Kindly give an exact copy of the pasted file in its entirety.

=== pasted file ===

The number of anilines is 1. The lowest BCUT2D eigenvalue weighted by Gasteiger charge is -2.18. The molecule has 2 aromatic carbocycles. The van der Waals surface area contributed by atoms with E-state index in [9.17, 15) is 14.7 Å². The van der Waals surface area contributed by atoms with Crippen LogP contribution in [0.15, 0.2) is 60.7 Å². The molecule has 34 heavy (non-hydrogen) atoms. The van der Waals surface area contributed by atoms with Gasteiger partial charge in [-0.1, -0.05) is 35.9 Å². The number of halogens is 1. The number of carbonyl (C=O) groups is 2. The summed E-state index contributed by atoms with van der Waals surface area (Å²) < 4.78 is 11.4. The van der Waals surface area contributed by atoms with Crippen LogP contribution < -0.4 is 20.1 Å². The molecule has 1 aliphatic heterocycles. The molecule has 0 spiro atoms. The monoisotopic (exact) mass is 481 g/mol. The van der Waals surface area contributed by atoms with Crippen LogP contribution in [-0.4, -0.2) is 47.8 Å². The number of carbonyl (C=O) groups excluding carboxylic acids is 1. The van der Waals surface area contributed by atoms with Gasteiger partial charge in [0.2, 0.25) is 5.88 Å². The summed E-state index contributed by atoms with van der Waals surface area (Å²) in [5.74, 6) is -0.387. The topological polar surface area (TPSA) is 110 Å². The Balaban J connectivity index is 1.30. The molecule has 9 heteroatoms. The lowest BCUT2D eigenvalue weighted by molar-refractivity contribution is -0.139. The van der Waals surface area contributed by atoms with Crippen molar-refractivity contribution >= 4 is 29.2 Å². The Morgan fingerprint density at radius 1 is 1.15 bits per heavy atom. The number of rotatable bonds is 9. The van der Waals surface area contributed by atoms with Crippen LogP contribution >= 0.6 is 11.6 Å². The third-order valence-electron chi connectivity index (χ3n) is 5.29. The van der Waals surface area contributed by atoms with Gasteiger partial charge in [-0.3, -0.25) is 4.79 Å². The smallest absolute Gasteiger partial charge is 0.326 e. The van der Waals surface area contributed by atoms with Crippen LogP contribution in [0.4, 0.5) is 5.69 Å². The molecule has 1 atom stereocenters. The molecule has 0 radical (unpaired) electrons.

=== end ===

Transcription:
The number of anilines is 1. The lowest BCUT2D eigenvalue weighted by Gasteiger charge is -2.18. The molecule has 2 aromatic carbocycles. The van der Waals surface area contributed by atoms with E-state index in [9.17, 15) is 14.7 Å². The van der Waals surface area contributed by atoms with Crippen LogP contribution in [0.15, 0.2) is 60.7 Å². The molecule has 34 heavy (non-hydrogen) atoms. The van der Waals surface area contributed by atoms with Gasteiger partial charge in [-0.1, -0.05) is 35.9 Å². The number of halogens is 1. The number of carbonyl (C=O) groups is 2. The summed E-state index contributed by atoms with van der Waals surface area (Å²) < 4.78 is 11.4. The van der Waals surface area contributed by atoms with Crippen LogP contribution < -0.4 is 20.1 Å². The molecule has 1 aliphatic heterocycles. The molecule has 0 spiro atoms. The monoisotopic (exact) mass is 481 g/mol. The van der Waals surface area contributed by atoms with Crippen LogP contribution in [-0.4, -0.2) is 47.8 Å². The number of carbonyl (C=O) groups excluding carboxylic acids is 1. The van der Waals surface area contributed by atoms with Gasteiger partial charge in [0.2, 0.25) is 5.88 Å². The summed E-state index contributed by atoms with van der Waals surface area (Å²) in [5.74, 6) is -0.387. The topological polar surface area (TPSA) is 110 Å². The Balaban J connectivity index is 1.30. The molecule has 9 heteroatoms. The lowest BCUT2D eigenvalue weighted by molar-refractivity contribution is -0.139. The van der Waals surface area contributed by atoms with Crippen molar-refractivity contribution >= 4 is 29.2 Å². The Morgan fingerprint density at radius 1 is 1.15 bits per heavy atom. The number of rotatable bonds is 9. The van der Waals surface area contributed by atoms with Crippen LogP contribution >= 0.6 is 11.6 Å². The third-order valence-electron chi connectivity index (χ3n) is 5.29. The van der Waals surface area contributed by atoms with Gasteiger partial charge in [-0.3, -0.25) is 4.79 Å². The smallest absolute Gasteiger partial charge is 0.326 e. The van der Waals surface area contributed by atoms with Crippen LogP contribution in [0.4, 0.5) is 5.69 Å². The molecule has 1 atom stereocenters. The molecule has 0 radical (unpaired) electrons.